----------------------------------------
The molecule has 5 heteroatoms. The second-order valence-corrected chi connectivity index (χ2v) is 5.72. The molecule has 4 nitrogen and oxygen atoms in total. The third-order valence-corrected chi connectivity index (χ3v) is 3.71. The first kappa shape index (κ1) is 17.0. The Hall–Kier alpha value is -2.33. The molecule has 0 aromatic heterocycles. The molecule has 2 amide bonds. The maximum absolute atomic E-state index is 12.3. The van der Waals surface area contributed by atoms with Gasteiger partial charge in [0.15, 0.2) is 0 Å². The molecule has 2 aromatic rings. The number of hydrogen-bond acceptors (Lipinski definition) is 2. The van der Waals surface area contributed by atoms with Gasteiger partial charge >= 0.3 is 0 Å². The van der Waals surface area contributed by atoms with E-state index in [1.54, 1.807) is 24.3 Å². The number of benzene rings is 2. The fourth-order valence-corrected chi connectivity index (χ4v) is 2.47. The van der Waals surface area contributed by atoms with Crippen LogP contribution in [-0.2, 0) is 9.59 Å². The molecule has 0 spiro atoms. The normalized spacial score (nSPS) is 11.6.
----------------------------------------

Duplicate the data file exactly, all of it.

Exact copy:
The molecule has 5 heteroatoms. The second-order valence-corrected chi connectivity index (χ2v) is 5.72. The molecule has 4 nitrogen and oxygen atoms in total. The third-order valence-corrected chi connectivity index (χ3v) is 3.71. The first kappa shape index (κ1) is 17.0. The Hall–Kier alpha value is -2.33. The molecule has 0 aromatic heterocycles. The molecule has 2 amide bonds. The maximum absolute atomic E-state index is 12.3. The van der Waals surface area contributed by atoms with Gasteiger partial charge in [0.15, 0.2) is 0 Å². The molecule has 2 aromatic rings. The number of hydrogen-bond acceptors (Lipinski definition) is 2. The van der Waals surface area contributed by atoms with Gasteiger partial charge >= 0.3 is 0 Å². The van der Waals surface area contributed by atoms with E-state index in [1.54, 1.807) is 24.3 Å². The number of benzene rings is 2. The fourth-order valence-corrected chi connectivity index (χ4v) is 2.47. The van der Waals surface area contributed by atoms with Crippen LogP contribution in [-0.2, 0) is 9.59 Å². The molecule has 0 spiro atoms. The normalized spacial score (nSPS) is 11.6.